Published on Friday, 05 November 2010 17:06
Tomorrow night is the 2010 National Radio Hall of Fame Induction Ceremony, which is once again being held here in Chicago. Six more radio icons and institutions will be inducted into the prestigious virtual museum.
On May 25th of this year, the National Radio Hall of Fame announced the 2010 list of nominees in the four public voting categories, featuring nominees selected the NRHOF 23 member committee. On June 14th, the online voting process began and ran for a month and a half. On August 4th, the winners in the four categories, along with a pair of industry awards selected by the NRHOF Steering Committee, were announced
. Tomorrow, November 6th, it all becomes official.
The inductees are: the Queen of Chicago radio Terri Hemmert, Carl Kasell, Ralph Emery, "Music and the Spoken Word," Sam Phillips, and Cathy Hughes. The presenters will be: Chicago's own Orion Samuelson, Chicago's own Billy Corgan, Larry King, Reba McEntire, "Cowboy" Jack Clement, and Bob Edwards. The evening will be emceed by Neal Boortz, with a little help from founder Bruce DuMont.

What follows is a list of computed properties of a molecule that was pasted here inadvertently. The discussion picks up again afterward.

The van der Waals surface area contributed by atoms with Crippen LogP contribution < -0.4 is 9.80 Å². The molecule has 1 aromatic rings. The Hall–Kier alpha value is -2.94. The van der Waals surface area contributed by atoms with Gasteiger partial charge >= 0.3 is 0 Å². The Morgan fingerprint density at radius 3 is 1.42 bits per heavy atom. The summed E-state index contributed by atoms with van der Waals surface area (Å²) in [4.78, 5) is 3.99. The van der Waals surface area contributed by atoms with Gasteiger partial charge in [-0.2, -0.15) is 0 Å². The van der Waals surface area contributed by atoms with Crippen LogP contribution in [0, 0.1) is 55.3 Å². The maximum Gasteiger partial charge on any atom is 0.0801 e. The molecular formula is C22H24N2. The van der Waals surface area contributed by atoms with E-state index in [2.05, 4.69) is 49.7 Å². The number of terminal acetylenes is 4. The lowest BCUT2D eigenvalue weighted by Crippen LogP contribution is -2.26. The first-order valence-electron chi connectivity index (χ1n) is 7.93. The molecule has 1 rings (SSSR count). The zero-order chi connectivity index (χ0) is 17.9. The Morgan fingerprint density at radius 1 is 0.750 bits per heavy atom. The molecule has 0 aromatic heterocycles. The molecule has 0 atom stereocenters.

The sold-out, black tie event will take place at the WTTW Studios, located at 5400 N. St. Louis Avenue in Chicago. The reception begins at 6:00pm, dinner at 7:00pm, and the awards ceremony itself kicking off at 9:00pm.
For those who cannot attend, the entire two hour ceremony will be heard live on the radio on WLS-AM 890 or streaming online at WLSAM.com
from 9:00pm-11:00pm. The Westwood One radio broadcast of the event will feature Jim Bohannon and Neal Boortz as hosts.
The National Radio Hall of Fame is operated by the (temporarily-homeless) Museum of Broadcast Communications, which is headquartered here in Chicago. Since the NRHOF's inception in 1988, 174 radio broadcasters, executives and shows have been inducted into its shrine (counting tomorrow night's inductees).
As worded on their website
, the NRHOF's mission is to recognize and showcase "contemporary talent from today's diverse programming formats, as well as the pioneers who shaped the medium during its infancy."